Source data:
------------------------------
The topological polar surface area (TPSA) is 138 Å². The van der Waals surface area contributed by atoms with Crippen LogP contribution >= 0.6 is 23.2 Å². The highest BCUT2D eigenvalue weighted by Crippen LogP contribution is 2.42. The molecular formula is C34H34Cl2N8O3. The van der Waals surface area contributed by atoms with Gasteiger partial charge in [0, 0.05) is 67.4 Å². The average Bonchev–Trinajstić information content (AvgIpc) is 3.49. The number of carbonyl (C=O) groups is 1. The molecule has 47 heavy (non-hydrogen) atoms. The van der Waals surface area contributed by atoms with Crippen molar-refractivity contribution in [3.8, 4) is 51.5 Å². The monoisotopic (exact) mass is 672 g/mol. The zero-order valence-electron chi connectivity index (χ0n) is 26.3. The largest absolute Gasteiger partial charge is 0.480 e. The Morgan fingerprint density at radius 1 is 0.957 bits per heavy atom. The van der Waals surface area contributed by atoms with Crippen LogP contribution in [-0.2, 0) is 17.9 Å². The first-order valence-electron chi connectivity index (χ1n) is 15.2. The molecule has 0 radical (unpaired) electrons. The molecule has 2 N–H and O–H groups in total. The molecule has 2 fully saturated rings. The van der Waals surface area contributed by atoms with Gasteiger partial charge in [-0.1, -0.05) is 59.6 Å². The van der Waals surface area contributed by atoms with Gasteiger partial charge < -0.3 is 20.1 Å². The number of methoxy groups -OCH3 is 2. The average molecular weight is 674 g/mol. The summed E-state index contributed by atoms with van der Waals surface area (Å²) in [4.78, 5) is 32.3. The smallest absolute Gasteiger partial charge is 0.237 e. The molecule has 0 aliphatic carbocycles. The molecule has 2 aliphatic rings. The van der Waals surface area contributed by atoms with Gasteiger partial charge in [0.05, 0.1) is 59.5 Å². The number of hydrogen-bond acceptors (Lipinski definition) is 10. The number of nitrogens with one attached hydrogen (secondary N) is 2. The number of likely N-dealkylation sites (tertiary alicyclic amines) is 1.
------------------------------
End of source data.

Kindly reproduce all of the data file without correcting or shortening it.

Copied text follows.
The topological polar surface area (TPSA) is 138 Å². The van der Waals surface area contributed by atoms with Crippen LogP contribution >= 0.6 is 23.2 Å². The highest BCUT2D eigenvalue weighted by Crippen LogP contribution is 2.42. The molecular formula is C34H34Cl2N8O3. The van der Waals surface area contributed by atoms with Gasteiger partial charge in [0, 0.05) is 67.4 Å². The average Bonchev–Trinajstić information content (AvgIpc) is 3.49. The number of carbonyl (C=O) groups is 1. The molecule has 47 heavy (non-hydrogen) atoms. The van der Waals surface area contributed by atoms with Crippen molar-refractivity contribution in [3.8, 4) is 51.5 Å². The monoisotopic (exact) mass is 672 g/mol. The zero-order valence-electron chi connectivity index (χ0n) is 26.3. The largest absolute Gasteiger partial charge is 0.480 e. The Morgan fingerprint density at radius 1 is 0.957 bits per heavy atom. The van der Waals surface area contributed by atoms with Crippen LogP contribution in [-0.2, 0) is 17.9 Å². The first-order valence-electron chi connectivity index (χ1n) is 15.2. The molecule has 0 radical (unpaired) electrons. The molecule has 2 N–H and O–H groups in total. The molecule has 2 fully saturated rings. The van der Waals surface area contributed by atoms with Gasteiger partial charge in [-0.1, -0.05) is 59.6 Å². The van der Waals surface area contributed by atoms with Gasteiger partial charge < -0.3 is 20.1 Å². The number of methoxy groups -OCH3 is 2. The average molecular weight is 674 g/mol. The summed E-state index contributed by atoms with van der Waals surface area (Å²) in [4.78, 5) is 32.3. The smallest absolute Gasteiger partial charge is 0.237 e. The molecule has 0 aliphatic carbocycles. The molecule has 2 aliphatic rings. The van der Waals surface area contributed by atoms with Gasteiger partial charge in [0.05, 0.1) is 59.5 Å². The number of hydrogen-bond acceptors (Lipinski definition) is 10. The number of nitrogens with one attached hydrogen (secondary N) is 2. The number of likely N-dealkylation sites (tertiary alicyclic amines) is 1.